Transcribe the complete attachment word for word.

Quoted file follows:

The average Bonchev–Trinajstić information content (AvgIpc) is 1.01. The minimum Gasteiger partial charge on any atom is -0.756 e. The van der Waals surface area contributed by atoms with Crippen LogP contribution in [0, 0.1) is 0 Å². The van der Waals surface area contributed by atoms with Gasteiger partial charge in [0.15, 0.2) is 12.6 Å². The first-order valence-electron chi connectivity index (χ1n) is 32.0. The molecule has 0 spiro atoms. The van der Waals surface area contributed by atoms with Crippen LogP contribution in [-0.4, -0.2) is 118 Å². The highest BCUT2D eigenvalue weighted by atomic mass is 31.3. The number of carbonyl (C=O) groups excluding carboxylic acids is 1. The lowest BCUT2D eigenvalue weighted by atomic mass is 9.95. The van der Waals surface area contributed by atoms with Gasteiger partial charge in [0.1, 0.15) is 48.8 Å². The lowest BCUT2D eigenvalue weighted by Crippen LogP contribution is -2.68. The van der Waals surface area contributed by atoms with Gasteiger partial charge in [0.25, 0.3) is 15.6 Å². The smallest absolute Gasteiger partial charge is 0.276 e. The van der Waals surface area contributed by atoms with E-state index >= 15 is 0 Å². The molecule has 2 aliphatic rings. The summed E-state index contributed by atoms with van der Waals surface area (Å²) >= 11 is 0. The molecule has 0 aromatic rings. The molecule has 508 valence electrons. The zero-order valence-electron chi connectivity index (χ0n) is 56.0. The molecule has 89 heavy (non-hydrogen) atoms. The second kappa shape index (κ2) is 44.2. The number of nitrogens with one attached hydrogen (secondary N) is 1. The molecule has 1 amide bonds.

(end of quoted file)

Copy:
The average Bonchev–Trinajstić information content (AvgIpc) is 1.01. The minimum Gasteiger partial charge on any atom is -0.756 e. The van der Waals surface area contributed by atoms with Crippen LogP contribution in [0, 0.1) is 0 Å². The van der Waals surface area contributed by atoms with Gasteiger partial charge in [0.15, 0.2) is 12.6 Å². The first-order valence-electron chi connectivity index (χ1n) is 32.0. The molecule has 0 spiro atoms. The van der Waals surface area contributed by atoms with Crippen LogP contribution in [-0.4, -0.2) is 118 Å². The highest BCUT2D eigenvalue weighted by atomic mass is 31.3. The number of carbonyl (C=O) groups excluding carboxylic acids is 1. The lowest BCUT2D eigenvalue weighted by atomic mass is 9.95. The van der Waals surface area contributed by atoms with Gasteiger partial charge in [0.1, 0.15) is 48.8 Å². The lowest BCUT2D eigenvalue weighted by Crippen LogP contribution is -2.68. The van der Waals surface area contributed by atoms with Gasteiger partial charge in [0.25, 0.3) is 15.6 Å². The smallest absolute Gasteiger partial charge is 0.276 e. The van der Waals surface area contributed by atoms with E-state index >= 15 is 0 Å². The molecule has 2 aliphatic rings. The summed E-state index contributed by atoms with van der Waals surface area (Å²) >= 11 is 0. The molecule has 0 aromatic rings. The molecule has 508 valence electrons. The zero-order valence-electron chi connectivity index (χ0n) is 56.0. The molecule has 89 heavy (non-hydrogen) atoms. The second kappa shape index (κ2) is 44.2. The number of nitrogens with one attached hydrogen (secondary N) is 1. The molecule has 1 amide bonds.